8. As a long-time player of DayZ, I feel like the ability to spawn with your friends or anywhere besides "random" is against the spirit of what DayZ is about. You should start each game in the role of someone who just washed up on a beach with no idea where they are or where their friends might be. You need to SURVIVE long enough to meet up with your friends before you earn the right to go skipping tra-la-la with them through Cherno. It also adds to the "real consequences" aspect of the game if dying means a 40 minute walk to reunite with your pals. But maybe that's just me. IMHO what makes DayZ different is that it is long periods of almost boredom dealing with the grind of survival, punctuated by moments of shear terror, followed with either celebration or throwing your keyboard in frustration. There are plenty of other games out there for just spawning in with your team and going at it.
  9. My .63 Offline Experiences

    Sounds encouraging. Did you get a sense for the survival mechanics (food, thirst, body temp, etc)?
  10. Just checking in..

    You cared enough to use one of your 16 posts on this message board.
  11. Just checking in..

    I did log on last night, but given the low traffic on any server, it seems like Bohemia has made a great "last man on earth" simulator.
  12. Just checking in..

    For the record, my wife and I have actually gotten married and produced two actual children since the SA was originally released. My dream is that someday their children will get to play a finished version of DayZ.
  13. Use of Masks

    In the mod a person's name used to appear above their character. Now the problem with this mechanic was that it was visible for hundreds of meters, even if the person was hidden. But I wouldn't mind having it in the Standalone at a range of like 10 meters. Wearing a facemask, bandana, balaclava, helmet or other concealment would disable this.
  14. Thinking about coming back?

    The problem with a lot of these "open world" early access sandbox games is that they start with an interesting idea, but you have no idea what the finished game will be, if anything at all. The Mod started off as this brilliant, if crude, concept of a brutal open world zombie survival game. Similar in tone and style to The Walking Dead, The Road or 28 Days Later. Survival times for new players was like 15 minutes on average until you could figure out how not to be immediately killed by zombies or player bandit gangs before you found your first backpack. Only THEN would you actually have to think about where to get food, weap;ons, etc. We thought the Stand Alone would just be a polished up version of that. Four years and many interface and engine overhauls later, we have a big nerfed down walking simulator on a very pretty but largely empty giant wilderness map. Zombies don't work. The loot economy is broken. But we have this new engine that dramatically simulates leaves gently landing on a pond. I'll check out .63 when and if it's ever released. But I'm skeptical that it won't just be more of the same.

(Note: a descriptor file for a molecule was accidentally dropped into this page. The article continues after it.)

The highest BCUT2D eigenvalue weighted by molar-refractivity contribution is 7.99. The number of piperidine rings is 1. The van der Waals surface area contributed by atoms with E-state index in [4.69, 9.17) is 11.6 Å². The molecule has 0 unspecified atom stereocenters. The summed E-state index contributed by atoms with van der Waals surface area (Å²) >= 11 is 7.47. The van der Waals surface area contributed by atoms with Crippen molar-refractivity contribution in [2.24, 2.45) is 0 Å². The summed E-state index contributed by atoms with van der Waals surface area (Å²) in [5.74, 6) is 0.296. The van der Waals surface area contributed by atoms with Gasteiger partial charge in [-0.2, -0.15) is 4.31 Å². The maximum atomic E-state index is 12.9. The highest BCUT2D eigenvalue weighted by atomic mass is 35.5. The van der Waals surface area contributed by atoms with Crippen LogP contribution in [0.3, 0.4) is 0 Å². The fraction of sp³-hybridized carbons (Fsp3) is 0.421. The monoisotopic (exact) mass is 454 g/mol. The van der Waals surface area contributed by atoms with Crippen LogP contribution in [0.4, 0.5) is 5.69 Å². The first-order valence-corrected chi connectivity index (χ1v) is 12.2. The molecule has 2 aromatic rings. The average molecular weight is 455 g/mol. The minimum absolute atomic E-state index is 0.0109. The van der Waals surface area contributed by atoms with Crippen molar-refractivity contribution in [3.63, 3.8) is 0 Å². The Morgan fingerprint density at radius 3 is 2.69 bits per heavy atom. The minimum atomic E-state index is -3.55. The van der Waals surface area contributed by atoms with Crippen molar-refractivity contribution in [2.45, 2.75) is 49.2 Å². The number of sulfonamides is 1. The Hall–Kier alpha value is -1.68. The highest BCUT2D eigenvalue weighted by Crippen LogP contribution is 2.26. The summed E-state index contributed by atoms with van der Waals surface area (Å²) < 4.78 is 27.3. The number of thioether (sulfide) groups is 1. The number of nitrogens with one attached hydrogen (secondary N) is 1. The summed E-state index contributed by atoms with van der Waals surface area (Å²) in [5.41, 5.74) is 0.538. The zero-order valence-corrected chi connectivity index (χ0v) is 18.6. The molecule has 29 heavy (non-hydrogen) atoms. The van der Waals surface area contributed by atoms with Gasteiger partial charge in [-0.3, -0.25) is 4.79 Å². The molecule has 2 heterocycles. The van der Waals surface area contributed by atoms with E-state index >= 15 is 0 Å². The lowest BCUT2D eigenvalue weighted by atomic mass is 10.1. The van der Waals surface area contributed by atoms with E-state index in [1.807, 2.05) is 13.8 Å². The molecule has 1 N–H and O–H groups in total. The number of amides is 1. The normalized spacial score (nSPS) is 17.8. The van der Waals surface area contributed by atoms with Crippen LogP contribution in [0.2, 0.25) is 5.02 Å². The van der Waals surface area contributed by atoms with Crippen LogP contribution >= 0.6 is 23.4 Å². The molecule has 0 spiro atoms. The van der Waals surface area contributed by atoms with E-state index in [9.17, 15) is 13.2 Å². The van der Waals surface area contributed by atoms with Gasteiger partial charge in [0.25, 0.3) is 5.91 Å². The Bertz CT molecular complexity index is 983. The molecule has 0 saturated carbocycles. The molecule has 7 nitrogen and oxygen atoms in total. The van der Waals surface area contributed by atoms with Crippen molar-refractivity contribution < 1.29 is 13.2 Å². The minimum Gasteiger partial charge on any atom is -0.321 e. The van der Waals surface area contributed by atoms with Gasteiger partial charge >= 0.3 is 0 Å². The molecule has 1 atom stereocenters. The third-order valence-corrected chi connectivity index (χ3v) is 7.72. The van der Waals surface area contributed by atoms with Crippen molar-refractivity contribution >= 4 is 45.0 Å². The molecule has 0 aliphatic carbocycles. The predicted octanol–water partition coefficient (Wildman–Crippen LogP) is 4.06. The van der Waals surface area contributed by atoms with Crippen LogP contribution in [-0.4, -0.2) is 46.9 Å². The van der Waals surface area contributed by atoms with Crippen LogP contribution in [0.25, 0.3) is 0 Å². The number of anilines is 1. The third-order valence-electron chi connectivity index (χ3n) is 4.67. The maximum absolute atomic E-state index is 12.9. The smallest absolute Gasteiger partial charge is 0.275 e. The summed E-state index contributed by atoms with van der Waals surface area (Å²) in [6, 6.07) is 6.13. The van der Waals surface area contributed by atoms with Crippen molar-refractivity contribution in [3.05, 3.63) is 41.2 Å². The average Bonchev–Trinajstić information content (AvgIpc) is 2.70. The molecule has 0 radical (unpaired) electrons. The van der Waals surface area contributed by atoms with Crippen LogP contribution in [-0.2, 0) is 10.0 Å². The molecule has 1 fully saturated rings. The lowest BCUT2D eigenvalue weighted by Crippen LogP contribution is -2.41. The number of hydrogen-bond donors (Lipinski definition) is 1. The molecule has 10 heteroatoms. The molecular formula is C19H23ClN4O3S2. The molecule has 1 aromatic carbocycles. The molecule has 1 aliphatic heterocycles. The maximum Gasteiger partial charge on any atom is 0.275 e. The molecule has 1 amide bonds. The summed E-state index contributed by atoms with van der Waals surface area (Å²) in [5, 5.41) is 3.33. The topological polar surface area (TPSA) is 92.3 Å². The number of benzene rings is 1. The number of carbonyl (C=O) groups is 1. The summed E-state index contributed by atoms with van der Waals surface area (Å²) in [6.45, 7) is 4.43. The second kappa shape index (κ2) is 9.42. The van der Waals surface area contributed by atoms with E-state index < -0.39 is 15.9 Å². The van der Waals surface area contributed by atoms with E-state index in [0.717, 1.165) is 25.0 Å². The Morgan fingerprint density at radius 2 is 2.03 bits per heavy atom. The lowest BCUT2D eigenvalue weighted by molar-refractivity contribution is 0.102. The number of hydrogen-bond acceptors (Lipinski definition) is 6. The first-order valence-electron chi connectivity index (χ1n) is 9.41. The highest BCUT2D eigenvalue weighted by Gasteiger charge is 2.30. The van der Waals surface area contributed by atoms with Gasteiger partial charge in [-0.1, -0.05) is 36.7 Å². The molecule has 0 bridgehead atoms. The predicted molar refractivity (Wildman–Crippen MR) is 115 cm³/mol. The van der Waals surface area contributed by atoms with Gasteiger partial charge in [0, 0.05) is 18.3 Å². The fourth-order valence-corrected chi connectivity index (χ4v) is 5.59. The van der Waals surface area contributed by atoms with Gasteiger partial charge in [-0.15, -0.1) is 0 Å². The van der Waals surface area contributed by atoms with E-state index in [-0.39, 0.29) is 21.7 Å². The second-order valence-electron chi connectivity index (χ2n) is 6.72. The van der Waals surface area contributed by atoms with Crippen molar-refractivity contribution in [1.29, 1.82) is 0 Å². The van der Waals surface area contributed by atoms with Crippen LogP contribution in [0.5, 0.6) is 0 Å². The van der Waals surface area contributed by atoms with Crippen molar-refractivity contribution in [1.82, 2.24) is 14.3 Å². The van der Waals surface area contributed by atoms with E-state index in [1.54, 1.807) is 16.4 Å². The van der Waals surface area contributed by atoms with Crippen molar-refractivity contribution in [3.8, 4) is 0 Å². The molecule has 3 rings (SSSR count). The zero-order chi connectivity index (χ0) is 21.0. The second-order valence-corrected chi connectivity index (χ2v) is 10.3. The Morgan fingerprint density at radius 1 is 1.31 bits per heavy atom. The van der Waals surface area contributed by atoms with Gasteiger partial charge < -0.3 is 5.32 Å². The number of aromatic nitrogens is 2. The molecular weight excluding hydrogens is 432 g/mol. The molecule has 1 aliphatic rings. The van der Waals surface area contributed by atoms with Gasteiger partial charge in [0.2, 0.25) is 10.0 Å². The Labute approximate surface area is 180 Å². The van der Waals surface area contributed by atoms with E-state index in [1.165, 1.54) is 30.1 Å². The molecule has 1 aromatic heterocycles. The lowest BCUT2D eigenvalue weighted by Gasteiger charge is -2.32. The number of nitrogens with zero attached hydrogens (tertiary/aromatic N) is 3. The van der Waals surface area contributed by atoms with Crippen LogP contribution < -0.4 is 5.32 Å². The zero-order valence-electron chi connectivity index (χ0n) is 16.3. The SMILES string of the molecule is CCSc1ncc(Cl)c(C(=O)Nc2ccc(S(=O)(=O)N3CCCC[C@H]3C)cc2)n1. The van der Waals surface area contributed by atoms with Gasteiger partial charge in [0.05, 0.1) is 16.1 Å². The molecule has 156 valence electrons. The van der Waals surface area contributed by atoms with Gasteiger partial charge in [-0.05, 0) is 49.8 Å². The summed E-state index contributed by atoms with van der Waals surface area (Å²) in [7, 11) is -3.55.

15. Let’s talk about the night-time, shall we?

    Yeah, I don't know. The problem IMHO is that since the day / night cycle is more or less "real time", no one is going to fumble around in pitch black darkness for 12 hours. They'll just switch to a daytime server. And if you make night time into a bright "TV night time" where you it's just daytime with a blue filter, sort of defeats the purpose of it being "night". A short day/night cycle forces the player to find a light source or hunger down for a time period so they aren't stumbling into zombies or players. You can create a sort of Minecraft / I Am Legend / Dying Light dynamic where you hide / fortify at night and go out during the day. Or maybe a reverse of that where the night offers greater reward and safety at the expense of not being able to see so good. I haven't quite worked out what the ideal day/night dynamic should look like on a largely open map where you only occasionally encounter people. Chazz Michael Michaels: "The night is a very dark time for me." Jimmie MacElroy: "It's dark for everyone, moron."